News & Announcements
Mayor Expresses “Cautious Optimism”
According to a Finance Department memo issued last Friday (May 7), the City’s economic recovery from the pandemic shows signs of approaching liftoff. Monthly taxable gross receipts this February were up 9.1 percent over last February—which was right before the shutdown of much of the economy in March, 2020. Furthermore, receipts exceeded those from February, 2019, by 4.4 percent.
“This is the first time we’ve gone in a positive direction since January of 2020,” says Assistant Finance Director Alexis Lotero.
“It’s a real positive report,” says its author, Investment Officer Brad Fluetsch, citing a 17.9 percent ($12 million) increase in Retail Trade, which is the largest single contributing sector, providing 30 percent of taxable gross receipts. Additionally, Construction was up $7.3 million, Wholesale Trade up $4.3 million, and Professional Scientific and Technical Services up $4.3 million.
Those gains moved the needle into positive territory despite declines in other important sectors that as of February had not yet begun to rebound, like Accommodation and Food Services (down 33 percent). Fluetsch expects that the Gross Receipts Tax reports for March and April, which come out two months after the reporting period, will show even more gains because of federal stimulus checks to individuals and the re-openings that occurred as a result of improved COVID risk status.
“The more our vaccination rates improve, the more attractive we become as a destination,” Fluetsch says, underlining the importance of tourism, the arts, and entertainment to the economy.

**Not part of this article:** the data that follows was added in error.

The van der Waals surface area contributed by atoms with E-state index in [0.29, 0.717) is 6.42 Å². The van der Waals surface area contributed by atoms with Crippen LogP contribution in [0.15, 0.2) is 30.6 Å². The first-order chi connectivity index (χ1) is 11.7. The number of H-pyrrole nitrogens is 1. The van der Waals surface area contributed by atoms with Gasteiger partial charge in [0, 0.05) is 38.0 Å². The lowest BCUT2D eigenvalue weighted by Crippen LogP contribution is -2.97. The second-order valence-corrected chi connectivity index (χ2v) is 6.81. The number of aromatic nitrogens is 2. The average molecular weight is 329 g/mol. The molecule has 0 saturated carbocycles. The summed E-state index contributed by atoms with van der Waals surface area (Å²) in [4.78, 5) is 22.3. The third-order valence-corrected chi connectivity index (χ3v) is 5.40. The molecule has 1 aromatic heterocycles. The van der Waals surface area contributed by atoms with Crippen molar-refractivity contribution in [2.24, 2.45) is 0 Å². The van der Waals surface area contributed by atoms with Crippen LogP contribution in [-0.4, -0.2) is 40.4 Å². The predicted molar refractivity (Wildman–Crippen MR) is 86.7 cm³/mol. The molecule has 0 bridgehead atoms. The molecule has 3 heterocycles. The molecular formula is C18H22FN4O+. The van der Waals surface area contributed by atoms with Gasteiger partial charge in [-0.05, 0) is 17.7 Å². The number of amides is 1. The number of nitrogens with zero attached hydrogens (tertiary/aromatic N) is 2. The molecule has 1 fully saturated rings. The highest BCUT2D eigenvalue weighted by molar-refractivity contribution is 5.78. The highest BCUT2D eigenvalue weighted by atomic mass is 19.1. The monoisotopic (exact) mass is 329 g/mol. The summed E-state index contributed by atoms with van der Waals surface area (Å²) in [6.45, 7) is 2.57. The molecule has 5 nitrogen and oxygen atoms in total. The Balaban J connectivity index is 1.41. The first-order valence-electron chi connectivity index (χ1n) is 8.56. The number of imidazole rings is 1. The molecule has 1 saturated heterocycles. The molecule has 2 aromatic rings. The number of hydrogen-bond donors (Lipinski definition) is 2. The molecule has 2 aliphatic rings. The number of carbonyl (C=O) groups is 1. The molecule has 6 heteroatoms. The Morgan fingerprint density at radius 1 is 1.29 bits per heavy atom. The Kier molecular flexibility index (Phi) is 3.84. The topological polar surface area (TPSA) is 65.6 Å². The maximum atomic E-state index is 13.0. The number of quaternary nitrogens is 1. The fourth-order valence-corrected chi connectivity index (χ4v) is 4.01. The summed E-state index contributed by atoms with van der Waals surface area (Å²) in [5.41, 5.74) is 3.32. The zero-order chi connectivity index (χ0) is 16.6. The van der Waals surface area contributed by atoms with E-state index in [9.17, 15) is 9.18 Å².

Looking ahead, the City expects further increases in tax revenues from internet sales and the comeback of the film and TV industry. Add to that the arrival of federal aid that has already been promised, anticipated infrastructure spending, and relief for businesses that have been harmed by the pandemic, and you understand Mayor Webber’s expression of “cautious optimism” that a robust recovery may be right around the corner.
“The forecasts in our [FY22] budget were predicated on a recovery, and this data gives us confidence that we’re on the right track,” says the Mayor. “It’s good news—but we’re not out of the woods yet.”
The county has reported some alarmingly high daily COVID-19 case rates recently, and there’s still a threat of invasion by variant strains of the coronavirus. The Mayor’s core messages remain—maintain COVID-safe practices and shop local.
Read the GRT memo here.